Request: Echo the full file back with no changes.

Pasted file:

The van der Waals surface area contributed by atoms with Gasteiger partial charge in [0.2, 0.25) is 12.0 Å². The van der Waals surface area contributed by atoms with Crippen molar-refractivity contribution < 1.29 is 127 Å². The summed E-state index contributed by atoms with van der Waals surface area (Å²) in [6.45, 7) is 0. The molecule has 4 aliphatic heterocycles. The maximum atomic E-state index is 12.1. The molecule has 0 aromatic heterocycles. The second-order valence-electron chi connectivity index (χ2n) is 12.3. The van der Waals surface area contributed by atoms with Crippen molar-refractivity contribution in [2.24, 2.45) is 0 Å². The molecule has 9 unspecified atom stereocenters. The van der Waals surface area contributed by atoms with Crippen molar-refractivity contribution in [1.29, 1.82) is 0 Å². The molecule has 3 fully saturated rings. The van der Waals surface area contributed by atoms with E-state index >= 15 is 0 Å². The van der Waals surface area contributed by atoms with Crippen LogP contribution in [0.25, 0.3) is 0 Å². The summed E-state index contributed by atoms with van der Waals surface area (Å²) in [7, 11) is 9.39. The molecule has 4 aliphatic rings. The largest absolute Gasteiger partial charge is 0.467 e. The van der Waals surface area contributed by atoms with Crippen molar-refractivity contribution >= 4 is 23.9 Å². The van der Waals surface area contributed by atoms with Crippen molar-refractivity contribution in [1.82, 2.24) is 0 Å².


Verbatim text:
The van der Waals surface area contributed by atoms with Gasteiger partial charge in [0.2, 0.25) is 12.0 Å². The van der Waals surface area contributed by atoms with Crippen molar-refractivity contribution < 1.29 is 127 Å². The summed E-state index contributed by atoms with van der Waals surface area (Å²) in [6.45, 7) is 0. The molecule has 4 aliphatic heterocycles. The maximum atomic E-state index is 12.1. The molecule has 0 aromatic heterocycles. The second-order valence-electron chi connectivity index (χ2n) is 12.3. The van der Waals surface area contributed by atoms with Crippen molar-refractivity contribution in [2.24, 2.45) is 0 Å². The molecule has 9 unspecified atom stereocenters. The van der Waals surface area contributed by atoms with Crippen molar-refractivity contribution in [1.29, 1.82) is 0 Å². The molecule has 3 fully saturated rings. The van der Waals surface area contributed by atoms with E-state index >= 15 is 0 Å². The van der Waals surface area contributed by atoms with Crippen LogP contribution in [0.25, 0.3) is 0 Å². The summed E-state index contributed by atoms with van der Waals surface area (Å²) in [7, 11) is 9.39. The molecule has 4 aliphatic rings. The largest absolute Gasteiger partial charge is 0.467 e. The van der Waals surface area contributed by atoms with Crippen molar-refractivity contribution >= 4 is 23.9 Å². The van der Waals surface area contributed by atoms with Crippen molar-refractivity contribution in [1.82, 2.24) is 0 Å².